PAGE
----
When he was a freshman, senior guard Kim English made his first start at Allen Fieldhouse in Lawrence, Kans., where his attempts to make an audible sound to former teammate Leo Lyons right next to him before tipoff were futile and where the hardwood named James Naismith Court quaked beneath his sneakers.
“After we beat (Kansas at home) my freshman year, we went there and it was super loud,” English said. “It’s definitely going to be revved up.”
When English and his four-year senior comrades enter one of basketball’s most hallowed houses Saturday, it will be for the fourth and final time in their careers. It will be their last try to win, already three-time victims along with the other 681 teams that have failed to best the Jayhawks since the arena opened in 1955.
Only 107 programs have ever been successful in the arena, where a warning hangs above five national championships banners: "PAY HEED, ALL WHO ENTER," it reads in blue, medieval-looking font.
It is this site where the Southeastern Conference-bound Tigers will travel to, across state borderlines, for perhaps the last time. The two sides might meet again for the Big 12 Conference Tournament in March. But, unless an agreement comes for the game to be continued, 1651 Naismith Drive will be the gravesite of a rivalry as old as the Civil War, when two terrorist organizations named the Missouri Bushwhackers and the Kansas Jayhawkers wreaked havoc on one another for their clashing viewpoints.
A smile stuck on English’s face as he recalled his freshman visit to one of his five most enjoyable places to play a basketball game (not “favorite” because he’s never won there).
He walked out of the tunnel alongside four-year teammate Marcus Denmon and remembered one man “about 110 years old in a Kansas shirt.” English recounted the man’s message with the cracked voice of a real geezer:
“'You from Missourah?'" English imitated. "'You gonna burn just like you burnt down our town!'”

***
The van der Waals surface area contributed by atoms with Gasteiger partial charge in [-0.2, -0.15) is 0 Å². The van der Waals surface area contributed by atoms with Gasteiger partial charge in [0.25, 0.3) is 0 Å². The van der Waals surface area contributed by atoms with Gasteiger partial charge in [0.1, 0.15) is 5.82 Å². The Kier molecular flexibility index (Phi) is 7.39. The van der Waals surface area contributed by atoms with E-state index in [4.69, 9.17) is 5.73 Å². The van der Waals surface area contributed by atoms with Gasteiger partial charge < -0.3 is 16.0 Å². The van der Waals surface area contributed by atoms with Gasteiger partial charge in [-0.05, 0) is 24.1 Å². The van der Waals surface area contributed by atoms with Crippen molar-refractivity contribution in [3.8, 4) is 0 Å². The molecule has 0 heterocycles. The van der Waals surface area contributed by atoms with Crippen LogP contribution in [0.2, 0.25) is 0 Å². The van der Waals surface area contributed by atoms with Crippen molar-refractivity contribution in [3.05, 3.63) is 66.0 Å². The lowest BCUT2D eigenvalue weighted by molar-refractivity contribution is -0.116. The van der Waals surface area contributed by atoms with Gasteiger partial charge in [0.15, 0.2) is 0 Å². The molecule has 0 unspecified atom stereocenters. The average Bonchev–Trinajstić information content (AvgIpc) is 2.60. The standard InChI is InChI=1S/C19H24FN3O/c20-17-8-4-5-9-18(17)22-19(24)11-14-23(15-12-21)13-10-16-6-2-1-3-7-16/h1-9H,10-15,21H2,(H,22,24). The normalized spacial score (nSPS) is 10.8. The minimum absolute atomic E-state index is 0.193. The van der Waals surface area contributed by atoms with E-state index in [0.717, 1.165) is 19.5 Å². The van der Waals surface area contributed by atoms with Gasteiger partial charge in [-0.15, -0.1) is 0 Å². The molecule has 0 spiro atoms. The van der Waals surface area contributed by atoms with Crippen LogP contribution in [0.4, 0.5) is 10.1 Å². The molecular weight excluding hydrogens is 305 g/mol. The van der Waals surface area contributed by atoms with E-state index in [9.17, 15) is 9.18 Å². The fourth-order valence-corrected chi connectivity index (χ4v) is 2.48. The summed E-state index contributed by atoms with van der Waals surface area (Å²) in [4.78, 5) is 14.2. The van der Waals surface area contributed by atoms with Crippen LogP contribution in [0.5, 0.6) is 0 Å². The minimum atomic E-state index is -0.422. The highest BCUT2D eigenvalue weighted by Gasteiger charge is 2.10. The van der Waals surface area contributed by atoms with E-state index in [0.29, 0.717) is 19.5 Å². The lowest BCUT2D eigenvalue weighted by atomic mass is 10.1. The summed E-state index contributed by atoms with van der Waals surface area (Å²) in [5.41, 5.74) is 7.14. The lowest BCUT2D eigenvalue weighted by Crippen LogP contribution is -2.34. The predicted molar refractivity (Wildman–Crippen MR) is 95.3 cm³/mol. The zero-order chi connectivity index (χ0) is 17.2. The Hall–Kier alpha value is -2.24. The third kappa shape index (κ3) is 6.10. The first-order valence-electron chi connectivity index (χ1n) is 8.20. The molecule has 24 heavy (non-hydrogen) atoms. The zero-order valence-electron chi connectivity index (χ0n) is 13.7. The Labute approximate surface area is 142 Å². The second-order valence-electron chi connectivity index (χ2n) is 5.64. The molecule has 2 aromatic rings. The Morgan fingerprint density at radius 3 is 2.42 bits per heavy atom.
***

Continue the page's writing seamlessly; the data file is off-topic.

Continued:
English’s face became serious, speaking of the matchup that could determine the throne-holder of the conference.
“It’s definitely something I want to end my career doing, by winning at Allen Fieldhouse,” he said. “(We seniors) are just enjoying this. If I go on to have a long NBA career, it would never be anything like college ... We’re just enjoying every step of it.”
A win by the Tigers would grant them first place in the league, thanks to the tie-breaker lead over the Jayhawks, who lost at Mizzou Arena earlier this month.
Of course, the conference derby isn’t on the focused mind of coach Frank Haith.
“I want us worrying about competing,” he said. “The standings will take care of themselves as we continue to play and win games. That's what we concern ourselves with, going out and playing.”
Undersized Missouri, coming off a 78-68 loss to Kansas State on Wednesday, will again go toe-to-toe with a Kansas frontcourt featuring Naismith Award frontrunner Thomas Robinson and junior center Jeff Withey, the seven-footer who has averaged 16 points a game since being held scoreless in a 74-71 loss Feb. 4 in Columbia.
“We’ve got to be tougher, tougher at the rim,” senior forward Steve Moore said, following his team’s battering under the basket against the Wildcats, a key reason to the opposition's 53.8 percent field goal clip.
Moore grew up in Kansas City, a place where Missouri and Kansas loyalties are known to collide, the no-man’s-land of the borderlines.
Those loyalties will clash on the side of a road named after the inventor of the game, also the founder of Kansas’ program. In the stands, perhaps 16,000 strong will drown players’ talk and make the very floor tremor.
“Once the ball gets thrown up, it's just basketball like you guys have seen every day,” English said.